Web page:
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Raw chicken being sliced

Fighting Foodborne Illness 

Scanning electron micrograph shows cells of Salmonella enteritidis
Scanning electron micrograph shows cells of Salmonella enteritidis. (D036-1)

There are over one million cases of Salmonella and over 26,000 hospitalizations from this foodborne illness in the U.S. every year. The cause for most of these cases is consumption of contaminated food, such as undercooked or raw meat, poultry, eggs, or dairy.

To help combat this issue, ARS scientists with the U.S. National Poultry Research Center in Athens, GA, in collaboration with Food Science researchers at the University of Georgia, developed a series of algorithms capable of effectively predicting the prevalence of Salmonella. From these algorithms, the researchers predictively modeled factors that most impacted the presence of Salmonella throughout the pastured poultry farm-to-fork continuum. In the preharvest stages, they found that the number of years of farming and feed composition were major farm management drivers. In postharvest stages, the scientists identified feed composition as the most relevant variable. Other major factors that were correlated with Salmonella presence included average temperature, humidity, and high wind gust speeds.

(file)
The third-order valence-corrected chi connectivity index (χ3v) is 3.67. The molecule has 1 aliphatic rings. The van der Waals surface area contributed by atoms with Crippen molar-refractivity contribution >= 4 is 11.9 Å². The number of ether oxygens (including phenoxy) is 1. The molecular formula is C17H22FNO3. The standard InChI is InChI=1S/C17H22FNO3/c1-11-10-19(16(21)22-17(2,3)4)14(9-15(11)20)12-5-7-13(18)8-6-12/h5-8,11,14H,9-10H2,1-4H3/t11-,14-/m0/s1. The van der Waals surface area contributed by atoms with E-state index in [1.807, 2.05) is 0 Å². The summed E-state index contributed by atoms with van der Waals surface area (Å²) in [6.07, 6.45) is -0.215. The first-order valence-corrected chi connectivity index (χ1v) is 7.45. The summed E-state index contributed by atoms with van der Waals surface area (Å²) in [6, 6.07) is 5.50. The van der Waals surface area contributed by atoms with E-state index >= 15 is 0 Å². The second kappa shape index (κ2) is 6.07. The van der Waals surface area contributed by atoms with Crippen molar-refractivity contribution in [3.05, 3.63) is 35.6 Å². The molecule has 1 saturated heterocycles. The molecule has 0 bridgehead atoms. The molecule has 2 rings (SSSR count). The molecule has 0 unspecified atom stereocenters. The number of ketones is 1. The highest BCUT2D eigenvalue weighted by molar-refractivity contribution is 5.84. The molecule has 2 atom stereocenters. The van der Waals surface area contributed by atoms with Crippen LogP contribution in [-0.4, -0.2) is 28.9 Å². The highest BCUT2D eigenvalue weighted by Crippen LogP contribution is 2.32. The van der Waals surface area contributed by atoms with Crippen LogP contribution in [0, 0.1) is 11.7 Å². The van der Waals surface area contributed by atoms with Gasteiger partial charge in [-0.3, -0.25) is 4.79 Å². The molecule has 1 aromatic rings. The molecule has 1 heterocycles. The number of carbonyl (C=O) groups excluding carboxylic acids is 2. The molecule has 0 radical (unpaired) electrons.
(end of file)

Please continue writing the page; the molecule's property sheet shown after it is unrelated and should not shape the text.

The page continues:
These algorithms allow farmers and food inspectors alike to identify where in the supply chain Salmonella contamination is likely to occur so appropriate measures can be taken.

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